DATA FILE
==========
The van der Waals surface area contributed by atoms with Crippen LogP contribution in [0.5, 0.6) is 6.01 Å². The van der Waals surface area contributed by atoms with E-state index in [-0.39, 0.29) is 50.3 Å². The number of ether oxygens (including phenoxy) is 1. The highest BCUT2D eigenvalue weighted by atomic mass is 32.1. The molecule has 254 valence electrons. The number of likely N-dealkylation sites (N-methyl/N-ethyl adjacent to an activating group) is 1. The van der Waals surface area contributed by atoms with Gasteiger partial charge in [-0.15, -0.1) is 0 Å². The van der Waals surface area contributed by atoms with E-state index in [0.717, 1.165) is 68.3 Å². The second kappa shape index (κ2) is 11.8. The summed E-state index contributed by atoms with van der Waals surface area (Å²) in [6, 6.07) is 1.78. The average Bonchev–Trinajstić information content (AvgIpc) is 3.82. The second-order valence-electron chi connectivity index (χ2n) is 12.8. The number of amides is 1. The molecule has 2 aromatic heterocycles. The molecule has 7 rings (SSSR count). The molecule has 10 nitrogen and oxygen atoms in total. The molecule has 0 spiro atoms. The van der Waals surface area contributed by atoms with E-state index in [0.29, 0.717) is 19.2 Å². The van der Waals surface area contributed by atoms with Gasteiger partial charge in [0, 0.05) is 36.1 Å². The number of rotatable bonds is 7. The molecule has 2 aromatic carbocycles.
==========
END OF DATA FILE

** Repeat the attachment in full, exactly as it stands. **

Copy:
The van der Waals surface area contributed by atoms with Crippen LogP contribution in [0.5, 0.6) is 6.01 Å². The van der Waals surface area contributed by atoms with E-state index in [-0.39, 0.29) is 50.3 Å². The number of ether oxygens (including phenoxy) is 1. The highest BCUT2D eigenvalue weighted by atomic mass is 32.1. The molecule has 254 valence electrons. The number of likely N-dealkylation sites (N-methyl/N-ethyl adjacent to an activating group) is 1. The van der Waals surface area contributed by atoms with Gasteiger partial charge in [-0.15, -0.1) is 0 Å². The van der Waals surface area contributed by atoms with E-state index in [0.717, 1.165) is 68.3 Å². The second kappa shape index (κ2) is 11.8. The summed E-state index contributed by atoms with van der Waals surface area (Å²) in [6, 6.07) is 1.78. The average Bonchev–Trinajstić information content (AvgIpc) is 3.82. The second-order valence-electron chi connectivity index (χ2n) is 12.8. The number of amides is 1. The molecule has 2 aromatic heterocycles. The molecule has 7 rings (SSSR count). The molecule has 10 nitrogen and oxygen atoms in total. The molecule has 0 spiro atoms. The van der Waals surface area contributed by atoms with E-state index in [0.29, 0.717) is 19.2 Å². The van der Waals surface area contributed by atoms with Gasteiger partial charge in [0, 0.05) is 36.1 Å². The number of rotatable bonds is 7. The molecule has 2 aromatic carbocycles.